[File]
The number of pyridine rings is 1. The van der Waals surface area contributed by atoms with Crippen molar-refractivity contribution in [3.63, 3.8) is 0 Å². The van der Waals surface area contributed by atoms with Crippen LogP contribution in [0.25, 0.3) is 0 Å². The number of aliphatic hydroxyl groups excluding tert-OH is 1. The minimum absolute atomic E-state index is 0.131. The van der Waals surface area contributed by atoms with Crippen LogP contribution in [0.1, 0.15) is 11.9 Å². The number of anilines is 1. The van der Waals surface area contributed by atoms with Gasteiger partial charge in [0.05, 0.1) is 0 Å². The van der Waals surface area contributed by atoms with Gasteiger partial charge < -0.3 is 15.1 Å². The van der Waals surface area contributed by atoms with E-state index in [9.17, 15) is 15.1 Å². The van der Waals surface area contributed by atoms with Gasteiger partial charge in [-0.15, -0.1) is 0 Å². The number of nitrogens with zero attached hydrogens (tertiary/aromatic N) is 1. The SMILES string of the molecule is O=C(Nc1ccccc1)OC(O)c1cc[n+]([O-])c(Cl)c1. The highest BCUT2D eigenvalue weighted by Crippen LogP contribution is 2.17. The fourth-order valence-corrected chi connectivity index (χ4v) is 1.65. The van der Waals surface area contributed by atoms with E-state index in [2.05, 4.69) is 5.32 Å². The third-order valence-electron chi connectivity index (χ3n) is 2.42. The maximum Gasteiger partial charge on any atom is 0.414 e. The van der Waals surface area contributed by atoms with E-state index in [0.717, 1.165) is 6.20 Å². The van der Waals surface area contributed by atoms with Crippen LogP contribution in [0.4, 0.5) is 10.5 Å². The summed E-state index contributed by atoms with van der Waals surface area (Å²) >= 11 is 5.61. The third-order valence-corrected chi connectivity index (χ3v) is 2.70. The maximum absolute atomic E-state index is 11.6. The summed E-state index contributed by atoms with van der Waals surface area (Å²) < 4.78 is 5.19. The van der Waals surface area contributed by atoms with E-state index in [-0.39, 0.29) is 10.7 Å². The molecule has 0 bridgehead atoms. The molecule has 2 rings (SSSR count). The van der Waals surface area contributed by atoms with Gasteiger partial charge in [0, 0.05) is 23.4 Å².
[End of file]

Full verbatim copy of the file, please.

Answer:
The number of pyridine rings is 1. The van der Waals surface area contributed by atoms with Crippen molar-refractivity contribution in [3.63, 3.8) is 0 Å². The van der Waals surface area contributed by atoms with Crippen LogP contribution in [0.25, 0.3) is 0 Å². The number of aliphatic hydroxyl groups excluding tert-OH is 1. The minimum absolute atomic E-state index is 0.131. The van der Waals surface area contributed by atoms with Crippen LogP contribution in [0.1, 0.15) is 11.9 Å². The number of anilines is 1. The van der Waals surface area contributed by atoms with Gasteiger partial charge in [0.05, 0.1) is 0 Å². The van der Waals surface area contributed by atoms with Gasteiger partial charge < -0.3 is 15.1 Å². The van der Waals surface area contributed by atoms with E-state index in [9.17, 15) is 15.1 Å². The van der Waals surface area contributed by atoms with Gasteiger partial charge in [-0.15, -0.1) is 0 Å². The number of nitrogens with zero attached hydrogens (tertiary/aromatic N) is 1. The SMILES string of the molecule is O=C(Nc1ccccc1)OC(O)c1cc[n+]([O-])c(Cl)c1. The highest BCUT2D eigenvalue weighted by Crippen LogP contribution is 2.17. The fourth-order valence-corrected chi connectivity index (χ4v) is 1.65. The van der Waals surface area contributed by atoms with E-state index in [2.05, 4.69) is 5.32 Å². The third-order valence-electron chi connectivity index (χ3n) is 2.42. The maximum Gasteiger partial charge on any atom is 0.414 e. The van der Waals surface area contributed by atoms with E-state index in [0.717, 1.165) is 6.20 Å². The van der Waals surface area contributed by atoms with Crippen LogP contribution in [0.4, 0.5) is 10.5 Å². The summed E-state index contributed by atoms with van der Waals surface area (Å²) >= 11 is 5.61. The third-order valence-corrected chi connectivity index (χ3v) is 2.70. The maximum absolute atomic E-state index is 11.6. The summed E-state index contributed by atoms with van der Waals surface area (Å²) < 4.78 is 5.19. The van der Waals surface area contributed by atoms with E-state index in [-0.39, 0.29) is 10.7 Å². The molecule has 0 bridgehead atoms. The molecule has 2 rings (SSSR count). The van der Waals surface area contributed by atoms with Gasteiger partial charge in [0, 0.05) is 23.4 Å².